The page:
Germany men's national ice hockey team

The German men's national ice hockey team first participated in serious international competition at the 1911 European Hockey Championship. When Germany was split after World War II, a separate East Germany national ice hockey team existed until 1990. By 1991, the East German teams and players were merged into the German Ice Hockey Federation (Deutscher Eishockey-Bund).

Germany
The Coat of arms of Germany is the badge used on the players jerseys
Nickname(s)Träger der Adler (Bearers of the Eagle)
AssociationDeutscher Eishockey-Bund
Head coachToni Söderholm
AssistantsTobias Abstreiter
Patrick Dallaire
Cory Murphy
Steven Reinprecht
CaptainMoritz Müller
Most gamesUdo Kießling (320)
Most pointsErich Kühnhackl (210)
Team colors              
IIHF codeGER
Ranking
Current IIHF7 1 (26 May 2019)[1]
Highest IIHF7 (first in 2018)
Lowest IIHF13 (first in 2014)
First international
England  1–0  Germany
(Montreux, Switzerland; 10 January 1910)
Biggest win
Germany  14–0 Yugoslavia
(Ljubljana, Slovenia; 10 February 2000)
Biggest defeat
Soviet Union  10–0  Germany
(Zug, Switzerland; 7 December 1990)
 Canada 10–0 Germany 
(Prague, Czech Republic; 3 May 2015)
IIHF World Championships
Appearances64 (first in 1930)
Best result (1930, 1953)
European Championships
Appearances8 (first in 1910)
Best result (1910, 1911, 1914)
Olympics
Appearances20 (first in 1928)
Medals Silver (2018)
Bronze (1932, 1976)
Medal record
Olympic Games
2018 PyeongchangTeam
1932 Lake PlacidTeam
1976 InnsbruckTeam
World Championship
1930 Austria/France/Germany
1953 Switzerland
1934 Italy
Pool B / Division I
1966 Yugoslavia
2000 Poland
2006 France (Group A)
1970 Romania
1975 Japan
European Championship
1910 Switzerland
1911 Germany
1912 Austria-Hungary
1914 Germany
1913 Germany
1927 Austria

History

West Germany

The biggest accomplishment from the West German team, came in 1976 at the Winter Olympics, when the team went 2–3–0 and won the bronze medal. The team's wins came against the United States (4–1) and Poland (7–4). The team also played well against the silver medalists, Czechoslovakia, and the gold medalists, the USSR.

In 1980, the team didn't do as well and only won one game in the preliminary round, which kept them from advancing. They finished 10th out of 12.

In 1984, the team was invited to the Canada Cup. By 1991, the reunification of East and West Germany meant the inclusion of players from the former East Germany.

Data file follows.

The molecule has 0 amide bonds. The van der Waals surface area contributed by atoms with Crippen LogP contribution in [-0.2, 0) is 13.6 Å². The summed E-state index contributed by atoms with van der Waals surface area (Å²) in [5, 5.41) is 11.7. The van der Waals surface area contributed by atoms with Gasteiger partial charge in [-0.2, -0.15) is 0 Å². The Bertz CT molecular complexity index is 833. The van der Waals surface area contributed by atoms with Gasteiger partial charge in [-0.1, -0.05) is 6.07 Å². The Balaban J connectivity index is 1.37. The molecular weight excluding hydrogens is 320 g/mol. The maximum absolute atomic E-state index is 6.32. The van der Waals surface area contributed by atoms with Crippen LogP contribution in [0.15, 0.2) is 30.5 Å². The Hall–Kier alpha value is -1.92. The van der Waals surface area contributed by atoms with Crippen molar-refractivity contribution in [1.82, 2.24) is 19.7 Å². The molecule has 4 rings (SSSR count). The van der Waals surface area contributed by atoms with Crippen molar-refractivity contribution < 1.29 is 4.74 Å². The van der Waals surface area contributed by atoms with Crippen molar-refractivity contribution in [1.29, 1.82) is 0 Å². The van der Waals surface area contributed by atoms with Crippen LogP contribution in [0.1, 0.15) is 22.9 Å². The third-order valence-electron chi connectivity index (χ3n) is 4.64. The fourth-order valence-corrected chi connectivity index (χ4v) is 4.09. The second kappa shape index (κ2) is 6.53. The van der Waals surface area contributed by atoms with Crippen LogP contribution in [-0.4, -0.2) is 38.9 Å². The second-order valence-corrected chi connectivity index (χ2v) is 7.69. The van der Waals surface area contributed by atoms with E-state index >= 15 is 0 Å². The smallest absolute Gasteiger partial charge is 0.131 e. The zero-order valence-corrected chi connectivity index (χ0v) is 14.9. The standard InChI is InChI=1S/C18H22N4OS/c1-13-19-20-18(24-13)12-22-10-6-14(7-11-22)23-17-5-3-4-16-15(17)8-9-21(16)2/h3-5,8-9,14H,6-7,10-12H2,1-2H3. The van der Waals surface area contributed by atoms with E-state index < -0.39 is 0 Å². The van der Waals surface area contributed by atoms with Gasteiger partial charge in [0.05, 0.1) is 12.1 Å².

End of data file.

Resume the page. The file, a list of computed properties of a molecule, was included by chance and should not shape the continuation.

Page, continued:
Post-unification

The team is not considered to be as elite as Canada, the Czech Republic, Finland, Russia, Slovakia, Sweden or the United States, but they are ranked 8th in the world (2017) by the IIHF. Since re-unification, their best recent results include finishing 6th place at the 2003 World Championships where they lost a close quarter-final match in overtime to Canada, and 4th at the 2010 World Championships where they lost to Sweden in the bronze medal game. Previously, they finished third in the European Group and qualified for the quarter-finals at the 1996 World Cup after a surprising 7–1 victory against the Czech Republic. In the 1992 Olympics, they lost to Canada 4–3 in an overtime shoot-out in the quarter-finals.

Germany has never won an international competition, and their most recent medal was silver in the 2018 Olympic Winter Games, when they lost to the Olympic Athletes From Russia 4–3 in overtime. It was the first time that Germany had reached the Gold Medal Game at the Winter Olympics. This was their best result, tied with a silver medal at the 1930 World Championships.

There are 25,934 registered players in Germany (0.03% of its population).

Team Germany finished in 4th place at the 2010 IIHF World Championship, their best placement since 1953.

Competition results

Olympic Games

GamesCoachCaptainFinish
1928 St. MoritzErich RömerWalter Sachs9th
1932 Lake PlacidErich RömerGustav Jaenecke Bronze
1936 Garmisch-Partenkirchen Val HoffingerRudi Ball5th
Since 1945, Germany has been split and was succeeded by West Germany and  East Germany
1948 St. MoritzDid not compete
1952 Oslo Joe AitkenHerbert Schibukat8th
1956 Cortina d'AmpezzoAs United Team of Germany
Frank TrottierPaul Ambros6th
1960 Squaw ValleyAs United Team of Germany
Karl WildHeinz Henschel6th
1964 InnsbruckAs United Team of Germany
Egen, Holderied, UnsinnErnst Trautwein7th
1968 Grenoble Ed ReigleHeinz Bader7th
1972 SapporoGerhard KießlingAlois Schloder7th
1976 InnsbruckXaver UnsinnAlois Schloder Bronze
1980 Lake PlacidHans RampfRainer Philipp10th
1984 SarajevoXaver UnsinnErich Kühnhackl5th
1988 CalgaryXaver UnsinnUdo Kießling5th
Since 1990, West and East has been united back to  Germany
1992 Albertville Luděk BukačGerd Truntschka7th
1994 Lillehammer Luděk BukačUli Hiemer6th
1998 Nagano George KingstonDieter Hegen9th
2002 Salt Lake CityHans ZachJürgen Rumrich8th
2006 TurinUwe KruppMarcel Goc10th
2010 VancouverUwe KruppMarcel Goc11th
2014 SochiDid not qualify
2018 PyeongchangMarco SturmMarcel Goc Silver
2022 Beijing Toni Söderholm
Totals
GamesGoldSilverBronzeTotal
160123

World Championship

  • 1930Won silver medal
  • 1933 – Finished in 5th place
  • 1934Won bronze medal
  • 1935 – Finished in 9th place
  • 1937 – Finished in 4th place
  • 1938 – Finished in 4th place
  • 1939 – Finished in 5th place
  • 1953Won silver medal
  • 1954 – Finished in 5th place
  • 1955 – Finished in 6th place
  • 1959 – Finished in 7th place
  • 1961 – Finished in 8th place
  • 1962 – Finished in 6th place